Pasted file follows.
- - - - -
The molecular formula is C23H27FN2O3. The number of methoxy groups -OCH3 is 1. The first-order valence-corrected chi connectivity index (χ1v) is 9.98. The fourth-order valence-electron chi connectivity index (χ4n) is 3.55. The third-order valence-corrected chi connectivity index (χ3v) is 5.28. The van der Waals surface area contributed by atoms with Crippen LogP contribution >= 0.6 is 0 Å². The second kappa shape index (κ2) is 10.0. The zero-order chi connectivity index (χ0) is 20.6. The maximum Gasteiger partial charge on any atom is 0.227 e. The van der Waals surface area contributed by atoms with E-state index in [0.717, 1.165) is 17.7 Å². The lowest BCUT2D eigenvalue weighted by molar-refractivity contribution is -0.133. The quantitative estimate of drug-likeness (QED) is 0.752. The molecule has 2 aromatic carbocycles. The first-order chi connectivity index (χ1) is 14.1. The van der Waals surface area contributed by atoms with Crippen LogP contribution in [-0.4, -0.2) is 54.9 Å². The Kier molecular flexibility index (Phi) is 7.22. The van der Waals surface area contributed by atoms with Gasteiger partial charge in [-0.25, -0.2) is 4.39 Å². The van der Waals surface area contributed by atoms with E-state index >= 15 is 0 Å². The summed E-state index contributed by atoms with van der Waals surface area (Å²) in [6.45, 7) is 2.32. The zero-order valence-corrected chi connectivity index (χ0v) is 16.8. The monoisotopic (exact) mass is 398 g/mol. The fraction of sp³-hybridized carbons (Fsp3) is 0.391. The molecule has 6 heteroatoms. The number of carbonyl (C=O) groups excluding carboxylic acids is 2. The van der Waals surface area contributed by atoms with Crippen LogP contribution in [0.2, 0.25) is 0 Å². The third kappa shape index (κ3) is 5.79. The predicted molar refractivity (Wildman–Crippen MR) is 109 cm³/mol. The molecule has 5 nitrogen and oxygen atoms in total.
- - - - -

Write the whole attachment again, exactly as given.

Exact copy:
The molecular formula is C23H27FN2O3. The number of methoxy groups -OCH3 is 1. The first-order valence-corrected chi connectivity index (χ1v) is 9.98. The fourth-order valence-electron chi connectivity index (χ4n) is 3.55. The third-order valence-corrected chi connectivity index (χ3v) is 5.28. The van der Waals surface area contributed by atoms with Crippen LogP contribution >= 0.6 is 0 Å². The second kappa shape index (κ2) is 10.0. The zero-order chi connectivity index (χ0) is 20.6. The maximum Gasteiger partial charge on any atom is 0.227 e. The van der Waals surface area contributed by atoms with E-state index in [0.717, 1.165) is 17.7 Å². The lowest BCUT2D eigenvalue weighted by molar-refractivity contribution is -0.133. The quantitative estimate of drug-likeness (QED) is 0.752. The molecule has 2 aromatic carbocycles. The first-order chi connectivity index (χ1) is 14.1. The van der Waals surface area contributed by atoms with Crippen LogP contribution in [-0.4, -0.2) is 54.9 Å². The Kier molecular flexibility index (Phi) is 7.22. The van der Waals surface area contributed by atoms with Gasteiger partial charge in [-0.25, -0.2) is 4.39 Å². The van der Waals surface area contributed by atoms with E-state index >= 15 is 0 Å². The summed E-state index contributed by atoms with van der Waals surface area (Å²) in [6.45, 7) is 2.32. The zero-order valence-corrected chi connectivity index (χ0v) is 16.8. The monoisotopic (exact) mass is 398 g/mol. The fraction of sp³-hybridized carbons (Fsp3) is 0.391. The molecule has 6 heteroatoms. The number of carbonyl (C=O) groups excluding carboxylic acids is 2. The van der Waals surface area contributed by atoms with Crippen LogP contribution in [0.2, 0.25) is 0 Å². The third kappa shape index (κ3) is 5.79. The predicted molar refractivity (Wildman–Crippen MR) is 109 cm³/mol. The molecule has 5 nitrogen and oxygen atoms in total.